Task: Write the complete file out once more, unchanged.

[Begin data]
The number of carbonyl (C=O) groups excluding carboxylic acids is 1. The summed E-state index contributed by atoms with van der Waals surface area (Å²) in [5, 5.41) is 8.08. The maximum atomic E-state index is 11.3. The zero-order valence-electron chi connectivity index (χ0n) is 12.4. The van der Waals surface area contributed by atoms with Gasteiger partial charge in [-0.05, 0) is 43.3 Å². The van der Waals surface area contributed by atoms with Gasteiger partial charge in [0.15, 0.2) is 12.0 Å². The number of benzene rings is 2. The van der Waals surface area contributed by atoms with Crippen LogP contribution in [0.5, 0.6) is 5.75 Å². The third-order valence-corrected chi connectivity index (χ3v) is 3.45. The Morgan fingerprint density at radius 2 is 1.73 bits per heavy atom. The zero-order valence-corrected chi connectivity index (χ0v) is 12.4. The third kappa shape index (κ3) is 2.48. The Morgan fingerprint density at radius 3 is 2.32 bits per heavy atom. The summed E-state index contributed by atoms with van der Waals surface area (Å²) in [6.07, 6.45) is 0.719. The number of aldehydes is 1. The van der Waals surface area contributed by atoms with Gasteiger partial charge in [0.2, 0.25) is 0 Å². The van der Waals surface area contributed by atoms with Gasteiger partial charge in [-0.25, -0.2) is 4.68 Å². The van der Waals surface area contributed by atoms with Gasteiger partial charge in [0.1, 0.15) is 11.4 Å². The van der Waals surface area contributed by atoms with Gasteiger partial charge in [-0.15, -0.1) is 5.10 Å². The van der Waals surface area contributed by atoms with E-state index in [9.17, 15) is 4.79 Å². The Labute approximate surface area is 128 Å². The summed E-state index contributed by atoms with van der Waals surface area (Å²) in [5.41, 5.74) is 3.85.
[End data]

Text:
The number of carbonyl (C=O) groups excluding carboxylic acids is 1. The summed E-state index contributed by atoms with van der Waals surface area (Å²) in [5, 5.41) is 8.08. The maximum atomic E-state index is 11.3. The zero-order valence-electron chi connectivity index (χ0n) is 12.4. The van der Waals surface area contributed by atoms with Gasteiger partial charge in [-0.05, 0) is 43.3 Å². The van der Waals surface area contributed by atoms with Gasteiger partial charge in [0.15, 0.2) is 12.0 Å². The number of benzene rings is 2. The van der Waals surface area contributed by atoms with Crippen LogP contribution in [0.5, 0.6) is 5.75 Å². The third-order valence-corrected chi connectivity index (χ3v) is 3.45. The Morgan fingerprint density at radius 2 is 1.73 bits per heavy atom. The zero-order valence-corrected chi connectivity index (χ0v) is 12.4. The third kappa shape index (κ3) is 2.48. The Morgan fingerprint density at radius 3 is 2.32 bits per heavy atom. The summed E-state index contributed by atoms with van der Waals surface area (Å²) in [6.07, 6.45) is 0.719. The number of aldehydes is 1. The van der Waals surface area contributed by atoms with Gasteiger partial charge in [0.2, 0.25) is 0 Å². The van der Waals surface area contributed by atoms with Gasteiger partial charge in [-0.25, -0.2) is 4.68 Å². The van der Waals surface area contributed by atoms with Gasteiger partial charge in [0.1, 0.15) is 11.4 Å². The van der Waals surface area contributed by atoms with Gasteiger partial charge in [-0.15, -0.1) is 5.10 Å². The van der Waals surface area contributed by atoms with E-state index in [9.17, 15) is 4.79 Å². The Labute approximate surface area is 128 Å². The summed E-state index contributed by atoms with van der Waals surface area (Å²) in [5.41, 5.74) is 3.85.